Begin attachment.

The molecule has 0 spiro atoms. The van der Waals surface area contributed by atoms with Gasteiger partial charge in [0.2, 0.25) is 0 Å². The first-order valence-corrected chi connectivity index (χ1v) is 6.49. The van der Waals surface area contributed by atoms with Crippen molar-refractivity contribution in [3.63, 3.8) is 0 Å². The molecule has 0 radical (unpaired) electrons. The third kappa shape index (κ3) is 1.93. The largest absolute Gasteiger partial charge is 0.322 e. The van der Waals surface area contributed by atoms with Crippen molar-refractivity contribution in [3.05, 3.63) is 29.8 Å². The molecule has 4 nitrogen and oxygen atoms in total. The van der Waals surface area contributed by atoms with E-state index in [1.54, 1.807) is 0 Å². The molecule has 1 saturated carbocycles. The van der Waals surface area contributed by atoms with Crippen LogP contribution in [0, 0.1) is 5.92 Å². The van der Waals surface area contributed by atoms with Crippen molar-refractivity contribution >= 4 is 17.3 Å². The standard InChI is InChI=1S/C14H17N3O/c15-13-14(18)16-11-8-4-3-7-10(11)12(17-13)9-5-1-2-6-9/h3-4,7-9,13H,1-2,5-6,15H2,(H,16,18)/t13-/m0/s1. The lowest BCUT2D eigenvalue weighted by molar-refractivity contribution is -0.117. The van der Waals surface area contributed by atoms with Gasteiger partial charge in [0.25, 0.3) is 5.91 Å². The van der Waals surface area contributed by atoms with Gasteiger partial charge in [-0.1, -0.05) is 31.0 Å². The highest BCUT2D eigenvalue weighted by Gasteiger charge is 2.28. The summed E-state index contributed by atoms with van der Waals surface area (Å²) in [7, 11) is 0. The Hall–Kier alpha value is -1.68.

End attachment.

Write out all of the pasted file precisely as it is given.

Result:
The molecule has 0 spiro atoms. The van der Waals surface area contributed by atoms with Gasteiger partial charge in [0.2, 0.25) is 0 Å². The first-order valence-corrected chi connectivity index (χ1v) is 6.49. The van der Waals surface area contributed by atoms with Crippen molar-refractivity contribution in [3.63, 3.8) is 0 Å². The molecule has 0 radical (unpaired) electrons. The third kappa shape index (κ3) is 1.93. The largest absolute Gasteiger partial charge is 0.322 e. The van der Waals surface area contributed by atoms with Crippen molar-refractivity contribution in [3.05, 3.63) is 29.8 Å². The molecule has 4 nitrogen and oxygen atoms in total. The van der Waals surface area contributed by atoms with E-state index in [1.54, 1.807) is 0 Å². The molecule has 1 saturated carbocycles. The van der Waals surface area contributed by atoms with Crippen LogP contribution in [0, 0.1) is 5.92 Å². The van der Waals surface area contributed by atoms with Crippen molar-refractivity contribution >= 4 is 17.3 Å². The standard InChI is InChI=1S/C14H17N3O/c15-13-14(18)16-11-8-4-3-7-10(11)12(17-13)9-5-1-2-6-9/h3-4,7-9,13H,1-2,5-6,15H2,(H,16,18)/t13-/m0/s1. The lowest BCUT2D eigenvalue weighted by molar-refractivity contribution is -0.117. The van der Waals surface area contributed by atoms with Gasteiger partial charge in [0.25, 0.3) is 5.91 Å². The van der Waals surface area contributed by atoms with Gasteiger partial charge in [-0.1, -0.05) is 31.0 Å². The highest BCUT2D eigenvalue weighted by Gasteiger charge is 2.28. The summed E-state index contributed by atoms with van der Waals surface area (Å²) in [7, 11) is 0. The Hall–Kier alpha value is -1.68.